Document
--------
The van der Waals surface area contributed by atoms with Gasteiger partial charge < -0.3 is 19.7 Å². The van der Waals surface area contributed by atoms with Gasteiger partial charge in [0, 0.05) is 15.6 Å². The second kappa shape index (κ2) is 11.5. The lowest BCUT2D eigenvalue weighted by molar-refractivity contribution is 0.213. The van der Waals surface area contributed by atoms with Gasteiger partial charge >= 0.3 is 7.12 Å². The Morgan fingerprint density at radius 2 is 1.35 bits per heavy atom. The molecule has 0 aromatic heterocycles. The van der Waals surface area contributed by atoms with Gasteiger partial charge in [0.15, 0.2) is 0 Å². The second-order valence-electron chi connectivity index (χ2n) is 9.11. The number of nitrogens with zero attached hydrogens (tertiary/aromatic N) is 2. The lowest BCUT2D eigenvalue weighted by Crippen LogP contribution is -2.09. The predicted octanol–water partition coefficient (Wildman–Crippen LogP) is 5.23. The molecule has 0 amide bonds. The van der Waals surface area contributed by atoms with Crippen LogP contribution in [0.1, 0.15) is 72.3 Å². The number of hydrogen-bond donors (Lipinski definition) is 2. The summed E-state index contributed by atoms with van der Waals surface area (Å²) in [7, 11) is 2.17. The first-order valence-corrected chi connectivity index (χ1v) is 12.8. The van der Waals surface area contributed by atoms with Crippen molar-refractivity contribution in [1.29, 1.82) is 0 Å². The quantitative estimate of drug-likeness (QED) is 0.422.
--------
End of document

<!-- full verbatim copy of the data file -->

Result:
The van der Waals surface area contributed by atoms with Gasteiger partial charge < -0.3 is 19.7 Å². The van der Waals surface area contributed by atoms with Gasteiger partial charge in [0, 0.05) is 15.6 Å². The second kappa shape index (κ2) is 11.5. The lowest BCUT2D eigenvalue weighted by molar-refractivity contribution is 0.213. The van der Waals surface area contributed by atoms with Gasteiger partial charge >= 0.3 is 7.12 Å². The Morgan fingerprint density at radius 2 is 1.35 bits per heavy atom. The molecule has 0 aromatic heterocycles. The van der Waals surface area contributed by atoms with Gasteiger partial charge in [0.15, 0.2) is 0 Å². The second-order valence-electron chi connectivity index (χ2n) is 9.11. The number of nitrogens with zero attached hydrogens (tertiary/aromatic N) is 2. The lowest BCUT2D eigenvalue weighted by Crippen LogP contribution is -2.09. The predicted octanol–water partition coefficient (Wildman–Crippen LogP) is 5.23. The molecule has 0 amide bonds. The van der Waals surface area contributed by atoms with Crippen LogP contribution in [0.1, 0.15) is 72.3 Å². The number of hydrogen-bond donors (Lipinski definition) is 2. The summed E-state index contributed by atoms with van der Waals surface area (Å²) in [7, 11) is 2.17. The first-order valence-corrected chi connectivity index (χ1v) is 12.8. The van der Waals surface area contributed by atoms with Crippen molar-refractivity contribution in [1.29, 1.82) is 0 Å². The quantitative estimate of drug-likeness (QED) is 0.422.